What Judah is suggesting here is that Orwell’s legacy is deeply flawed, for he didn’t have a crystal ball. By the same token, it would be alright to skewer Einstein’s legacy because he spent many precious years of his life chasing the chimera of the Unified Field Theory, or to rubbish Marx’s because he had been wrong to keep faith with the ‘gravediggers of capitalism’, the industrial proletariat, to expropriate the capitalist expropriators and thus ring the curtain on capitalism.
But, more substantively, is there really no truth in Orwell’s vision of the future? Strangely, Judah is of the opinion (about 1984) that “Orwell’s actual warnings – about homogenisation, the destruction of information, a world… (characterised by) unlimited powers of the state – are now miles away”.
Really? The strident calls for cultural homogenisation and the exorcising of pluralism, the state’s noxious championing of a post-truth value-system, and the transmogrification of the state itself into a macabre surveillance machine – are these still ‘miles away’ from us?
In Trump’s America as much as in Modi’s India (or in Putin’s Russia), wouldn’t one need to be tightly blindfolded to remain oblivious to the super-state trying to crush the citizen? For the life of me, I couldn’t make out either what Judah meant when he said, “If anything, the threats to democracy (today) are the opposite of ‘Orwellian’.”
On what Orwell, writing in the brilliant 1941 essay ‘The Lion and the Unicorn: Socialism and the English Genius’, anticipated post-War Britain to look like, Judah expends a great lot of righteous indignation: “childish”, “addiction to announcing the future”, “a strange sermon” … — the invectives come thick and fast.
Now, what exactly did Orwell do to deserve this tirade? Writing in the shadow of the World War and to the terrifying screech of the Luftwaffe pounding London with deadly bombs, the essay makes the point that “We cannot win the war without introducing Socialism, nor establish Socialism without winning the war”.
Orwell believed that the deeply unequal English society, rooted as it was in hereditary privilege and rank exploitation of the poor, would be unable to support the war effort without transforming itself radically:
“What this war has demonstrated is that private capitalism – that is, an economic system in which land, factories, mines and transport are owned privately and operated solely for profit – does not work” (emphasis Orwell’s).
This was written in January-February 1941, some months before either the Soviet Union or the US joined the war when, after France’s barefaced capitulation and Hitler’s overrunning of much of western Europe, the prospects of England pulling through the war undefeated looked uncertain at best. Orwell was alive to the fact that the British ruling classes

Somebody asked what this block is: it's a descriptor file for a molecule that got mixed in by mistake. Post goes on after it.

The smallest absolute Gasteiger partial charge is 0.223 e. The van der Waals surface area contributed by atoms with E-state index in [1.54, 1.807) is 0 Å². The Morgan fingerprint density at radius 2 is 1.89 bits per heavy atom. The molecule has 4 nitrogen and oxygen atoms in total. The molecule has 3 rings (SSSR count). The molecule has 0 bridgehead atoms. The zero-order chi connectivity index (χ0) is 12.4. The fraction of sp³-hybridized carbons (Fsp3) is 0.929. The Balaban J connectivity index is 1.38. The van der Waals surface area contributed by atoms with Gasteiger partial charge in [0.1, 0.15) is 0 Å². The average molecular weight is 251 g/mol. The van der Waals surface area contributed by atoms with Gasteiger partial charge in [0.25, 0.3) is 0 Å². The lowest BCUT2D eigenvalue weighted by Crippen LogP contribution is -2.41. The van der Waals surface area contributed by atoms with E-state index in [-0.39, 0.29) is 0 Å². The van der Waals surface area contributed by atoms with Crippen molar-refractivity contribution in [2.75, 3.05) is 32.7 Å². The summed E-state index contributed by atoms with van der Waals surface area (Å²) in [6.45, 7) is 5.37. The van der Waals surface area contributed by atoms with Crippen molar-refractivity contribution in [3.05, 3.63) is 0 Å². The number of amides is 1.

“could not struggle (effectively) against Nazism or Fascism because they could not understand them. … After years of aggression and massacre (by the Nazis/Fascists), they have grasped only one fact, that Hitler and Mussolini were hostile to Communism. Therefore, it was argued they must be friendly to the British dividend-drawer…”
He hoped for radical change which only, he believed, would succeed in defeating Hitler. Things eventually did not turn out this way, just as, a quarter-century earlier, it had transpired that the Bolsheviks in Russia, who had pinned their hopes on a European revolution to salvage their own besieged revolution, had done so in vain. In neither case does the eventual outcome do anything to detract from the inspired optimism of Orwell/the Bolsheviks, whose hopes were anchored in their own reading of the situation at hand.
Besides, wasn’t Orwell substantially right in anticipating social change? Didn’t capitalism reinvent itself after the war, when a widened social security, universal health insurance (in Britain) and a somewhat more equitable distribution of the community’s wealth changed pre-war capitalism into an altogether different animal, at least for some years immediately after the war?
I suspect that it is Judah’s near-visceral dislike of Orwell that predisposes him to rank misreading of texts. How else does one explain the fact that he had to ask this artless question upon reading Shooting an Elephant: “Were the baying hysterical yellow people forcing a European into shooting an elephant… really an appropriate metaphor for colonialism in 1936?”
If he read the piece carefully, he would know that Orwell had indeed intended the picture of the hysterical crowd (pushing him to do something he loathed) to serve as colonialism’s hideous face and, given the setting, one couldn’t think of a better metaphor:
“As for the job I was doing (as a police officer in Burma), I hated it more bitterly than I can perhaps make clear. In a job like that you see the dirty work of the Empire at close quarters. The wretched prisoners rotting in the stinking cages of the lock-ups, the grey, cowed faces of the long-term convicts, the scarred buttocks of the men who had been flogged with bamboos – all these oppressed me with an intolerable sense of guilt. But I could get nothing into perspective.”
It is with this absence of human perspective that the piece deals, and does so inimitably, with great passion. The utter debasement of the ‘native’ by the colonising civilisation dehumanises the master race as well:
“I had to shoot the elephant… A sahib has got to act like a sahib; he has got to appear resolute, to know his own mind and do definite things. To come all that way, rifle in hand, with two thousand people marching at my heels, and then to trail feebly away, having done nothing – no, that was impossible. The crowd would laugh at me. And my whole life – every white man’s life in the East, was one long struggle not to be laughed at.”
It is perhaps the same carelessness of reading that induces Judah to fault Orwell on his many supposed omissions, for example “social fragmentation (Orwell wrote extensively about this), financialisation(?), ethnic splintering, unaccountable corporations, offshore kleptocrats, or echo chambers, to name a few”.
One should think that this is quite an exhaustive list of omissions, except that some of these categories made their appearance well after Orwell was buried in 1950, and some he had in any case written about.
On the other hand, I find it extraordinary that in a critique of Orwell , Judah skips mentioning Orwell’s greatest work of non-fiction, Homage to Catalonia. Is it because he wants his readers to refer less often to the 1930s, as he says in his concluding paragraph? I wonder.
Anjan Basu writes on a range of subjects as a freelancer. He can be reached at firstname.lastname@example.org